Nonprofits often struggle to scale efforts due to limited funding and resources. In 2015, Engineers without Borders Canada (EWB) challenged itself “to unite local voters and federally nominated candidates in a broad Canadian constituency in favour of Canadian leadership in improving health, education, and economic opportunity for people in the world’s poorest countries.” But, how could an organization with only four Advocacy and Policy staff engage an entire country?
Rally the troops
In The Networked Nonprofit, authors Beth Kanter and Allison Fine discuss a community-focused approach for resource constrained organizations to maximize impact:
“Networked Nonprofits know their organizations are part of a much larger ecosystem of organizations and individuals that are all incredible resources for their efforts.”
Rather than following a rigid format, networked nonprofits create meaningful connections both in real life and online to drive change. The book uses Surfrider Foundation as an example of how it leveraged its network to engage members to launch local activities across the country, such as beach cleanups.
Organizations might be tempted to say that social media isn’t “core to [our] work”. Kanter and Fine dispel this notion because, when it comes down to it, most nonprofits are in the business of building community and facilitating conversations. Social media is just another tool for organizations to do this. In fact, it enables them to do it on a much larger scale and efficiently.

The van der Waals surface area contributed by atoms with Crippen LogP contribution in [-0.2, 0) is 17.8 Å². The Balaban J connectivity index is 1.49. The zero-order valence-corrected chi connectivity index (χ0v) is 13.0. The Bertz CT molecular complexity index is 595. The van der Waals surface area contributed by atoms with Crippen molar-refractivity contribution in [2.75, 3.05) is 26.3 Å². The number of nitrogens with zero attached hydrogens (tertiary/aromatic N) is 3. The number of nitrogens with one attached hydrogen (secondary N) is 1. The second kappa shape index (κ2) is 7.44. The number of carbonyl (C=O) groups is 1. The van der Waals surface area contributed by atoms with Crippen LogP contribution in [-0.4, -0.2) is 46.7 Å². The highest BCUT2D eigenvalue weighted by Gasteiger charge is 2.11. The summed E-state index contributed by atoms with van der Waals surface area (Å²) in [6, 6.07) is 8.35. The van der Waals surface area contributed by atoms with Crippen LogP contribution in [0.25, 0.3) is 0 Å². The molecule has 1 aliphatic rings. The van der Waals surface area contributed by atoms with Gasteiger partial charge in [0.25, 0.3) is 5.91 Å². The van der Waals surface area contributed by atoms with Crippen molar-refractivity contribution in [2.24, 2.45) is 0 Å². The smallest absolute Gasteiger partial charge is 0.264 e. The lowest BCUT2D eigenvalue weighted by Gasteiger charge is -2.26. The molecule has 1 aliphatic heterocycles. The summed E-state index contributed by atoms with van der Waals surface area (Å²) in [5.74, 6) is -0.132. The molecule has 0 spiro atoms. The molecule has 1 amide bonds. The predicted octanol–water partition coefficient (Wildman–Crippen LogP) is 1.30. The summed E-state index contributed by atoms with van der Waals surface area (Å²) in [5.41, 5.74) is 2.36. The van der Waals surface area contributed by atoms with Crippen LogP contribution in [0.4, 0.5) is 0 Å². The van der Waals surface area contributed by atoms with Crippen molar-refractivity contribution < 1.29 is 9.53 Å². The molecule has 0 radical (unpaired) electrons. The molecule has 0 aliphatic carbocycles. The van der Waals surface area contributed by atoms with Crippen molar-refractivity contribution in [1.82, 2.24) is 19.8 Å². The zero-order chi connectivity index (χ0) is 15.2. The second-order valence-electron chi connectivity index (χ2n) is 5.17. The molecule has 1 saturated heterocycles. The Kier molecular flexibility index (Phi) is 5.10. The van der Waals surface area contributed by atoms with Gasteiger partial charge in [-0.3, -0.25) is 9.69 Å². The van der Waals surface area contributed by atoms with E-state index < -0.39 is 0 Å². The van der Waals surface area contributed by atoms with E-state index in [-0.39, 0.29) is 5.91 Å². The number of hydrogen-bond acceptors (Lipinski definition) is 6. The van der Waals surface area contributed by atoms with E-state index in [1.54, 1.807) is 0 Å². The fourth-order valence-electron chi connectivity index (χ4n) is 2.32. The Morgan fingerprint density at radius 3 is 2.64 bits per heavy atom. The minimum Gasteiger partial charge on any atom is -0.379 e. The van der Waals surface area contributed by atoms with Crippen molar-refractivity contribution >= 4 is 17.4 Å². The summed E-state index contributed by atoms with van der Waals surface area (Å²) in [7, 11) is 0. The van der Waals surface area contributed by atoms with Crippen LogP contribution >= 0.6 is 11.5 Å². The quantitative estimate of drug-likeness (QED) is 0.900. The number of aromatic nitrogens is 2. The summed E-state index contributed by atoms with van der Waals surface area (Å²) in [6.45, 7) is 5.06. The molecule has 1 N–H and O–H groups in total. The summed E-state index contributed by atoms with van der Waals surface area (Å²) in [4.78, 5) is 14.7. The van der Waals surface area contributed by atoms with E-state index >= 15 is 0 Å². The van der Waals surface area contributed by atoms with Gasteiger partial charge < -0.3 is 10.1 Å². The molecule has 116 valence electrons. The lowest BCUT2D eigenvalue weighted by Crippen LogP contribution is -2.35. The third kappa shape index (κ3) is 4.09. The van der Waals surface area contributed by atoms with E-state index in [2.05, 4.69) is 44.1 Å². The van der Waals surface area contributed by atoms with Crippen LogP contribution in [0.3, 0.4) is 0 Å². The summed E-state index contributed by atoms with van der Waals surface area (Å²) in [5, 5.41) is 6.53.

A Canadian Success Story
Whether they were aware of it or not, the team at EWB was operating as a networked nonprofit. During the 2015 Federal Election, they launched a #PoliticsAside campaign.
While campaigners probably didn’t directly call up Stephen Harper, EWB made it easy for voters to get involved. The campaign leveraged online, partnerships with organizations like ONE and Make Poverty History, and in-person interactions “to put politics aside to end global poverty”. Activities included short videos, materials for voters to use including reports, tweets, e-mail templates, and events throughout the country.
Even if you didn’t know much about global poverty, you could read bite-sized facts and take simple actions such as tweeting or using a pre-populated e-mail template. For voters looking for more involvement, #PoliticsAside provided easy directions encouraging campaigners to call or meet with their local MP or attend local events. Campaigners in 309 ridings managed to gain the support of 171 candidates and 46 elected MPs, including Canada’s current PM, Justin Trudeau.
Have you seen any other Canadian nonprofits use digital to propel their efforts? Share in the comments below!
Next week: I’ll continue to share key insights from The Networked Nonprofit along with some Canadian case studies. Stay tuned!